You are likely to be needed for a short time period but at this stage, the exact length is unpredictable. You are free to stop working at any point. Contracts are likely to be drawn up for six months with the possibility for extension.

Schools are still able to take children of key workers. If you come back to work, you would be given a letter to state that you are a key worker.

Yes. You will have a contract that reflects all the working hour protections, pay arrangements, annual leave entitlement and inductions that are provided to new FY1 doctors.

Identify checks will be required but this will be a fast-track process with your local HR department.

You may be placed on a rota but this will be discussed with the organisation you will be placed in locally.

If the epidemic worsens it is likely that doctors will have to work outside their normal field of practice. When deciding the safest and best course of action in the circumstances, doctors should consider factors including what is within their knowledge and skills; the protection and needs of all patients they have a responsibility towards; and minimising the risk of transmission and protecting their own health.

We do not want indemnity to be any barrier where changes to working arrangements need to be made, so the Government is planning to introduce additional indemnity coverage for clinical negligence liabilities that may arise when staff are working as part of the COVID-19 response or undertaking NHS work to backfill others, in the event that existing arrangements (CNST, CNSGP or individual arrangements) do not cover a particular activity.

Medical Defence Organisations (MDOs) advise that any doctor faced with clinical duties outside their clinical competence should explain their concerns clearly to someone with responsibility for providing the service to determine the safest way to proceed. If they have done so and still feel uncomfortable, their MDO can advise them further.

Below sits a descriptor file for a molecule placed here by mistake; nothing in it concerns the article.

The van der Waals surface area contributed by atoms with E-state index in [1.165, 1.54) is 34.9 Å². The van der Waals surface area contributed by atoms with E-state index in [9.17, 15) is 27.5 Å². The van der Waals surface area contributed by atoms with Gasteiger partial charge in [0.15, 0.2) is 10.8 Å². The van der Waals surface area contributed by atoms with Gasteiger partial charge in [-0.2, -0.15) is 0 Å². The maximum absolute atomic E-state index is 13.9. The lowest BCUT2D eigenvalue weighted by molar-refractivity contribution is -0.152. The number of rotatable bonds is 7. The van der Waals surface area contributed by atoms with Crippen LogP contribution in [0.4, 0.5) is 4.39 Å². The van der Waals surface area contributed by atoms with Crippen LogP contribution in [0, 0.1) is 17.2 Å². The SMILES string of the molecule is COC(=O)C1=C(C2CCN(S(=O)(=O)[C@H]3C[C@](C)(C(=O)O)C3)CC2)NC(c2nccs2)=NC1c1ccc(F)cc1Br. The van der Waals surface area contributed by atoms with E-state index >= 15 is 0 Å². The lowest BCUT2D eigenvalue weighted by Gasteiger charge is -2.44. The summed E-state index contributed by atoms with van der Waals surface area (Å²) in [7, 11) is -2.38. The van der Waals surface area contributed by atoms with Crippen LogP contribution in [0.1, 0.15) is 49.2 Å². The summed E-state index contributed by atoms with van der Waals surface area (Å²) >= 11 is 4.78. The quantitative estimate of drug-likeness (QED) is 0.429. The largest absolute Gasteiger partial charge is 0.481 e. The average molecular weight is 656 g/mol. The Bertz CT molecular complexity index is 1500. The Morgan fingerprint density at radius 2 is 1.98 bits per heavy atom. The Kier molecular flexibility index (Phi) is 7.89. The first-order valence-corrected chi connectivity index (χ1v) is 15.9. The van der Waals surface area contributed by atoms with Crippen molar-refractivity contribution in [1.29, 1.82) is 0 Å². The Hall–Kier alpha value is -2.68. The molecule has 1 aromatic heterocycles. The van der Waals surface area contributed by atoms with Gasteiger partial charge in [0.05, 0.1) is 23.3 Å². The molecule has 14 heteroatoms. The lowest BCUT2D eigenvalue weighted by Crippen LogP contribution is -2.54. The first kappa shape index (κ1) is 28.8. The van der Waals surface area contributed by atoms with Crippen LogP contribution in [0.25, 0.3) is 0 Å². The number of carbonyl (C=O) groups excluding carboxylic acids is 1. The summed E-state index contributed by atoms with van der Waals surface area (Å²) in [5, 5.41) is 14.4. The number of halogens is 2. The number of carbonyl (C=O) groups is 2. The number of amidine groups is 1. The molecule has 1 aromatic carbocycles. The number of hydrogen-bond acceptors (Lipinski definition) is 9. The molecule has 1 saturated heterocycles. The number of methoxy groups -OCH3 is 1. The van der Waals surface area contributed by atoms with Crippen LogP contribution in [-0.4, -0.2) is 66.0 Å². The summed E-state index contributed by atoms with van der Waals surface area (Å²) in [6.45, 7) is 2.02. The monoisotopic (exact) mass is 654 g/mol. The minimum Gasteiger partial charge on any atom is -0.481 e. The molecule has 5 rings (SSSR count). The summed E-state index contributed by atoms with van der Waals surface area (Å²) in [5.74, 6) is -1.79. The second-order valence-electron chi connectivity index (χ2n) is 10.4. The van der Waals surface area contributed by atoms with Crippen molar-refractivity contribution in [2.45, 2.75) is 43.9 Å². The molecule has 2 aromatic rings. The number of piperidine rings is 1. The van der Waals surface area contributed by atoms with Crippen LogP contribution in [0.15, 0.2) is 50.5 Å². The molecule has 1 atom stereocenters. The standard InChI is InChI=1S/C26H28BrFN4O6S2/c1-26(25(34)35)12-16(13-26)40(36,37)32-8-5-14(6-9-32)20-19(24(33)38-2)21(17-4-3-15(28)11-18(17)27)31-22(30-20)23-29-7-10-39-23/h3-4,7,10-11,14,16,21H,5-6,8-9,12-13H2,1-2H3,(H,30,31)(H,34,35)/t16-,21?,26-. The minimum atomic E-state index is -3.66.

The GMC’s guidance should be followed as far as is practical in the circumstances, and provides a framework for ethical decision making in a wide range of situations.

The GMC acknowledges that doctors may be anxious about context not being taken into account when concerns are raised about their actions in very challenging circumstances. Where a concern is raised about a registered professional, it will always be considered on the specific facts of the case, taking into account the factors relevant to the environment in which the professional is working. The GMC would also take account of any relevant information about resources, guidelines, or protocols in place at the time.

While there are currently no reported medicine shortages as a result of COVID-19, doctors may face requests from patients for extra medication to stockpile. Medical Defence Organisations have advised doctors to resist pressure to overprescribe and to stick to existing policy on repeat prescribing unless they receive official advice stating otherwise.